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Paper Costumes and Buckram Masks Were a Hit Between 1900 and 1920

Between 1900 and 1920, Halloween was becoming more popular, and even though many people wore Middle Eastern and Asian clothing and accessories for Halloween in the early 20th century, you saw many kids wearing paper costumes and buckram masks, too. You saw more of that once the cultural costumes fad was fading. The Dennison Paper Company mass-produced disposable crepe paper costumes that consisted of aprons with cats, hats, and paper masks. They also had color, and the colors used in the paper were purple, black, orange, and yellow, standard for Halloween. This was when you would see mass Halloween celebrations in schools, and everyone wore these disposable paper costumes, particularly from 1910 to 1920.

In the 1930s and 40s, Boxed Character Costumes Became Popular

During the Great Depression and WWII, Americans became hooked to radio and books that featured cartoons and other well-known characters. Therefore, the typical Halloween costumes featured ready-to-wear boxed costumes with a rayon and plastic mask depicting those famous characters. However, before WWII, those costumes were luxuries; after the war, they became more affordable so everyone could afford them. During the Great Depression, only wealthy people could afford those costumes. However, some crafty people who could not afford those boxed character costumes before the war ended would be able to create them.

Halloween Costumes in the 1950s and 60s Had to Do With Television

Radio and books evolved to television during the 1950s and 60s, so Halloween costumes at that time had to do with popular television shows. Therefore, that quickly became a fad, so you would see plenty of little girls wearing costumes for Halloween resembling Little Orphan Annie, Tinkerbell, Snow White, Minnie Mouse, and so on. Little boys would wear costumes depicting Mickey Mouse, Donald Duck, and Peter Pan. It is not a surprise that those costumes featured Disney characters.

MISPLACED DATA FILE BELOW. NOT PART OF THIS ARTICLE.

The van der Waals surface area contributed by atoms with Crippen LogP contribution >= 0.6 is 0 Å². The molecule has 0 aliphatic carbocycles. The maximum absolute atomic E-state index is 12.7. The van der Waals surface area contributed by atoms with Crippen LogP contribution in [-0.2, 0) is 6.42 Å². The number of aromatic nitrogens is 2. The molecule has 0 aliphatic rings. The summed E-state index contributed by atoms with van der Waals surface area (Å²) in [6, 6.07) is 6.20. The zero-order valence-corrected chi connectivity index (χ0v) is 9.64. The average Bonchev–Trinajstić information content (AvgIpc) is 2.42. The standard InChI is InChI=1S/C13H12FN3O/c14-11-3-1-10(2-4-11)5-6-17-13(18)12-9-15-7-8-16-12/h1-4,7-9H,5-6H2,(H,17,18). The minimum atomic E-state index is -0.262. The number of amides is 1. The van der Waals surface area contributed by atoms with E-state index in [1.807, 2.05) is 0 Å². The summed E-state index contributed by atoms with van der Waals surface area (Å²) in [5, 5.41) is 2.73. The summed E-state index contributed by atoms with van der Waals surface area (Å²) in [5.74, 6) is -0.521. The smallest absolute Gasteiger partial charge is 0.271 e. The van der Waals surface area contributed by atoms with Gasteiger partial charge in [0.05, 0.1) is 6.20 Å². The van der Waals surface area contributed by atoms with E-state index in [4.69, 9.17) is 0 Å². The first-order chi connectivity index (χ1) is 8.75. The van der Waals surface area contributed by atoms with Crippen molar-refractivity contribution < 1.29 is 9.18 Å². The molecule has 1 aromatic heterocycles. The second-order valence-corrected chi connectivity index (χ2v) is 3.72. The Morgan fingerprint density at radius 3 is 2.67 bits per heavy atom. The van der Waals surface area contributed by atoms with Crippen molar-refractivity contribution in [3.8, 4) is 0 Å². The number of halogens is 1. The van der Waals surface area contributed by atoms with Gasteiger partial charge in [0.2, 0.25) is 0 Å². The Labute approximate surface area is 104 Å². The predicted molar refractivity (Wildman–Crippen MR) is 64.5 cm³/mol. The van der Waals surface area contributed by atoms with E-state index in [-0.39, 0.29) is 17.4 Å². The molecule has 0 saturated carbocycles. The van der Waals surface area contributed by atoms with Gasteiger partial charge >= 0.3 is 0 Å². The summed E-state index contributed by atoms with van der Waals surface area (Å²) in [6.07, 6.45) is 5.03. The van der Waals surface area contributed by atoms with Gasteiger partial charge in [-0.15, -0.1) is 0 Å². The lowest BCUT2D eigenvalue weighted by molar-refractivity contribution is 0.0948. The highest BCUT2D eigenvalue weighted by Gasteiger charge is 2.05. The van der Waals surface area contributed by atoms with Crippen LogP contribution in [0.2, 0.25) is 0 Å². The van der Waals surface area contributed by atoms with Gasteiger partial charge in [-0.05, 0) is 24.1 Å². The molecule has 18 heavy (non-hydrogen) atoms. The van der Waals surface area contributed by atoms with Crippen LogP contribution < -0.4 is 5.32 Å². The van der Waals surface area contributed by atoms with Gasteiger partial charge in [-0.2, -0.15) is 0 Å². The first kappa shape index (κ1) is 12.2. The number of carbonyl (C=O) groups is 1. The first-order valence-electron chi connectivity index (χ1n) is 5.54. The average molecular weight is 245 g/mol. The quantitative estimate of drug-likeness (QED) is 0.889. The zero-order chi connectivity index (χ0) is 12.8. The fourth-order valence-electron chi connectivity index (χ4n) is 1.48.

The Halloween costumes in the 1960s continued to depict popular television characters, such as Flipper the Dolphin and The Addams Family and even expanded to rock stars. There were plenty of Halloween costumes depicting band members of The Beatles. Therefore, Halloween costumes evolved heavily between the 1940s and 1960s, which led to more creative ones in the latter part of the 20th century.

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Movies Inspired Halloween Costumes in the 1970s and 80s

During the 1970s and 1980s, you would see that Halloween costumes depicted movie characters, such as many kids wearing costumes resembling the coneheads from Saturday Night Live and John Travolta’s character from Grease. That means kids would have to apply a lot of makeup and wear apparel resembling those characters. However, many kids also wore plastic masks depicting these characters.

In the 1980s, the movie trend continued, and in 1982, everyone wore E.T. costumes because the movie won many Oscars, and the E.T. fad lasted for a long time. You would also see other costumes depicting standard horror flicks from the 1980s, such as Freddie Kruger or Jason from Friday the 13th. Plenty of red makeup was used for gore in the latter part of the 1980s.

Costumes Went Dark in the Late 1980s and 1990s

As horror films became popular, you saw gory costumes, but it became more of a fad in the late 1980s and 1990s. Those who were inspired to wear gory costumes found inspiration from John Carpenter’s 1978 movie Halloween, and it took almost a decade for the movie to catch on regarding influencing Halloween costumes. However, at that time, television shows and films were not as censored as they were decades earlier. Therefore, it is not a surprise that Halloween costumes would follow suit.

You can see the fascinating evolution of Halloween costumes from when they became popular in the late 19th century, as people made basic ghost and witch costumes out of clothing and white sheets. Then, in the early 20th century, you saw children wearing apparel, particularly in the Middle East and Asia, for Halloween because of the fascination you would not see today. After that, disposable paper costumes with color became popular, followed by costumes depicting book and radio cartoon characters.

From the 1940s onward, you saw Halloween costumes depicting television and movie characters in the 1970s. Halloween costumes were tame until the later part of the 1980s when horror movies were popular, and there was inspiration for it by John Carpenter’s Halloween. It is fascinating to see the evolution of Halloween costumes over nearly two centuries.

Miriam Rachel

I am a Canadian mom, writer, astrologer, tarot reader, and evidential medium that enjoys traveling loves to unravel mysteries and is passionate about metaphysics and spirituality. I am also a mental health advocate and owner of several Medium publications, one being Tarot Talk, and you can find me at https://miriamreadstarot.com. Miriam Rachel Website